FIG. 4b is an SEM image of a broken feature showing internal filling of the structure in accordance with an embodiment of the invention;

FIGS. 5.1 through 5.8 illustrate various steps of utilizing a sacrificial layer to define a sense gap in an exemplary MEMS structure in accordance with an embodiment of the invention;

FIG. 6 is a schematic illustration of an exemplary remote sensing unit utilizing microscale devices in accordance with the present invention for use in extreme sensing conditions.

Reference will now be made to the exemplary embodiments illustrated, and specific language will be used herein to describe the same. It will nevertheless be understood that no limitation of the scope of the invention is thereby intended.

DETAILED DESCRIPTION OF EXAMPLE EMBODIMENT(S) Definitions

In describing and claiming the present invention, the following terminology will be used.

As used here, the term “vertically grown” is used to describe nanotubes that are generally grown upward from a substrate or catalyst material. While such nanotubes exhibit a generally vertical attitude, it is to be understood that such tubes are not necessarily perfectly straight or perfectly upright, but will tend to grow, twist or otherwise meander laterally to some degree, as would be appreciated by one of ordinary skill in the art.

As used herein, the term “aligned” is used to describe nanotubes that generally extend in a common direction from one side or surface to another. While such nanotubes exhibit a generally or substantial alignment, it is to be understood that such tubes are not necessarily perfectly straight or perfectly aligned, but will tend to extend, twist or otherwise meander laterally to some degree, as would be appreciated by one of ordinary skill in the art.

As used herein, the term “patterned frame” is to be understood to refer to a framework or latticework or grate that includes an often planar base and an often planar face with constituent materials of the patterned frame arranged laterally relative to, and generally beginning or terminating at, the base and the face of the patterned frame. In most cases, the patterned frame will include one or more laterally extending walls that define, circumscribe or surround one or more passages extending through the frame from the base of the frame to the face of the frame.

One non-limiting example of a patterned frame in accordance with one aspect of the present invention is a grate structure having a repeating pattern of a plurality of intersecting walls that define a plurality of equally shaped and spaced passages. These passages are typically on the macro scale compared to the spacing between, and size of, the carbon nanotubes used in the present structures.

As used herein, the term “passage” refers to an opening or a void formed in a patterned frame by the carbon nanotubes that define or constitute the frame. A passage can be completely devoid of material, or it can be filled, or partially filled, with an interstitial or conformal material. Oftentimes, the internal walls of the passages are at least covered or coated by the conformal or interstitial material.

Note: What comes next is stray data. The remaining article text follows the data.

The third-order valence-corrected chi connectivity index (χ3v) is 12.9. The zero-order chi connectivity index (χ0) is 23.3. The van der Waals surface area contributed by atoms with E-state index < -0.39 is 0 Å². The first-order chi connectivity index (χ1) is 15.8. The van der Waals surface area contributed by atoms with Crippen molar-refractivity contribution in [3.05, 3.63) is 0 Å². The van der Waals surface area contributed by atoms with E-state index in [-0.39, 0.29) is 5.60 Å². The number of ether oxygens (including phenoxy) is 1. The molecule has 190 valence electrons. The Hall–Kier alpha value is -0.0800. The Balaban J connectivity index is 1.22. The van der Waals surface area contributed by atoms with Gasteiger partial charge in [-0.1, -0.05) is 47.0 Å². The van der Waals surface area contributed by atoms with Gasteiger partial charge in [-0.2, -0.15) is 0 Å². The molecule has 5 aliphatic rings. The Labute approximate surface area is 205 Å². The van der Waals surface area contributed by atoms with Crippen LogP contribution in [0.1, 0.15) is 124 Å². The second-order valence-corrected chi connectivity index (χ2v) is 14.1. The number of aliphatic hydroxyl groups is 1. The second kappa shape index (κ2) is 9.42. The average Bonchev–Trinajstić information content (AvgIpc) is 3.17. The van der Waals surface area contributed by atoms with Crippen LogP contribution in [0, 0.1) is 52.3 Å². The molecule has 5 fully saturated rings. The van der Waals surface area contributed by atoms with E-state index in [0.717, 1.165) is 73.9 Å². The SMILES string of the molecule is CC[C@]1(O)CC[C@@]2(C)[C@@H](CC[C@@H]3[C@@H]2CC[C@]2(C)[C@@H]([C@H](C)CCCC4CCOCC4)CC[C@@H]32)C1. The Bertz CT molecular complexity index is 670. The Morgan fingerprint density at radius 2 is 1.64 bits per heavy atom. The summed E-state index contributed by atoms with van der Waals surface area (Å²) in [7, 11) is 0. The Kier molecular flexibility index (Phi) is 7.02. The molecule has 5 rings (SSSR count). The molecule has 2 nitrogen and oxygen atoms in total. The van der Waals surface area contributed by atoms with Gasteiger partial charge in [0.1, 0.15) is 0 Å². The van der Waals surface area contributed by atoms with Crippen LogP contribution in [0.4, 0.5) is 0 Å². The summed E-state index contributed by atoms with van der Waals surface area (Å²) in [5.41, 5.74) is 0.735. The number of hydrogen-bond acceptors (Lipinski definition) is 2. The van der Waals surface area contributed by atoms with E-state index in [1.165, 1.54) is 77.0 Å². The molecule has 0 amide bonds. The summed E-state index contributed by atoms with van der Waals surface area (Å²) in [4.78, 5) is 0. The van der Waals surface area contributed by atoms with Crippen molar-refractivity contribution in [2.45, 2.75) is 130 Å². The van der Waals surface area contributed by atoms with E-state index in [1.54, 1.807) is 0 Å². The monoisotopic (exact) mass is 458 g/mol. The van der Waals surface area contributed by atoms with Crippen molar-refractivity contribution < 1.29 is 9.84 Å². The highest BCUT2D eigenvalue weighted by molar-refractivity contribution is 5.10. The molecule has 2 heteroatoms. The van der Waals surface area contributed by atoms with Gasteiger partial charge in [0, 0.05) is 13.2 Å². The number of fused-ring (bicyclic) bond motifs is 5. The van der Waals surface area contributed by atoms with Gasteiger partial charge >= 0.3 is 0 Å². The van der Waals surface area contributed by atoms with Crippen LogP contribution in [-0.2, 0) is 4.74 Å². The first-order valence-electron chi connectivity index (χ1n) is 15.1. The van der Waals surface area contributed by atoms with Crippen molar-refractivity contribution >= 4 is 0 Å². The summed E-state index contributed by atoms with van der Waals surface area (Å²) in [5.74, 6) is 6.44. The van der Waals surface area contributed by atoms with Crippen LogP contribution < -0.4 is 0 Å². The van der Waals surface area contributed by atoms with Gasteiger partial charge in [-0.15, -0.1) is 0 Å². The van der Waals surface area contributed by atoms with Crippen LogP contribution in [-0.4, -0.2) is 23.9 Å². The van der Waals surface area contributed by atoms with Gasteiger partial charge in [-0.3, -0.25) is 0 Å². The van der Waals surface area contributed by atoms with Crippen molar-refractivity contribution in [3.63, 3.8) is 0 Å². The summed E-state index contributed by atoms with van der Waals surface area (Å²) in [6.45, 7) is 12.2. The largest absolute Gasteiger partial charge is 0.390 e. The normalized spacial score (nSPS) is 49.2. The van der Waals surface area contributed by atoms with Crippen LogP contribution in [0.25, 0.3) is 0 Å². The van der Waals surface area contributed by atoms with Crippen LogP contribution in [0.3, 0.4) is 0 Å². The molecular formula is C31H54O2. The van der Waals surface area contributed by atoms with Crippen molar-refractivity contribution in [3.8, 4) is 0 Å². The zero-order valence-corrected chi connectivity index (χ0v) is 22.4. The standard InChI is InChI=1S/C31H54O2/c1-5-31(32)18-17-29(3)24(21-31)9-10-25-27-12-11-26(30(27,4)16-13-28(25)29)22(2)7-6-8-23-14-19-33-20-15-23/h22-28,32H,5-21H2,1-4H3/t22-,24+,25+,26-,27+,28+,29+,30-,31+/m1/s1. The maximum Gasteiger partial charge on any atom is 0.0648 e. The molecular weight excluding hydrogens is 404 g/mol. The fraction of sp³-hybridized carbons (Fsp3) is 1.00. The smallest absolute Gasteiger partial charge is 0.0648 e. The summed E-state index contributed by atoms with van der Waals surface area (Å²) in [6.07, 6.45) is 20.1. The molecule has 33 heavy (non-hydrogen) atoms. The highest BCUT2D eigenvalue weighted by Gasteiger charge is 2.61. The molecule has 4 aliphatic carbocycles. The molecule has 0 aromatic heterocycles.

As used herein, the term “microscale device” is used to describe devices that include features sized in the range of a few microns up to hundreds of microns. While an overall device may be very large (millimeters and larger), microscale devices may be used as one or more components that collectively make up the overall device.

As used herein, relative terms, such as “upper,” “lower,” “upwardly,” “downwardly,” “vertically,” etc., are used to refer to various components, and orientations of components, of the systems discussed herein, and related structures with which the present systems can be utilized, as those terms would be readily understood by one of ordinary skill in the relevant art. It is to be understood that such terms are not intended to limit the present invention but are used to aid in describing the components of the present systems, and related structures generally, in the most straightforward manner. For example, one skilled in the relevant art would readily appreciate that a “vertically grown” carbon nanotube turned on its side would still constitute a vertically grown nanotube, despite its lateral orientation.

As used herein, the term “interstitial” material is used to refer to a material that at least partially fills interstices, or small spaces, between or in individual nanotubes that form an array or forest of nanotubes.

As used herein, the term “interlocked” is to be understood to refer to a relationship between two or more carbon nanotubes in which the nanotubes are held together, to at least some degree, by forces other than those applied by an interstitial coating or filling material. Interlocked nanotubes may be intertwined with one another (e.g., wrapped about one another), or they may be held together by surface friction forces, van der Waals forces, and the like.

When nanotubes are discussed herein as being “linearly arranged” or “extending linearly,” it is to be understood that the nanotubes, while possibly being slightly twisted, curved, or otherwise meandering laterally, are generally arranged or grown so as to extend lengthwise. Such an arrangement is to be distinguished from nanotubes that are randomly dispersed throughout a medium.

As used herein, the term “substantially” refers to the complete or nearly complete extent or degree of an action, characteristic, property, state, structure, item, or result. As an arbitrary example, when an object or group of objects is/are referred to as being “substantially” symmetrical, it is to be understood that the object or objects are either completely symmetrical or are nearly completely symmetrical. The exact allowable degree of deviation from absolute completeness may in some cases depend on the specific context. However, generally speaking the nearness of completion will be so as to have the same overall result as if absolute and total completion were obtained.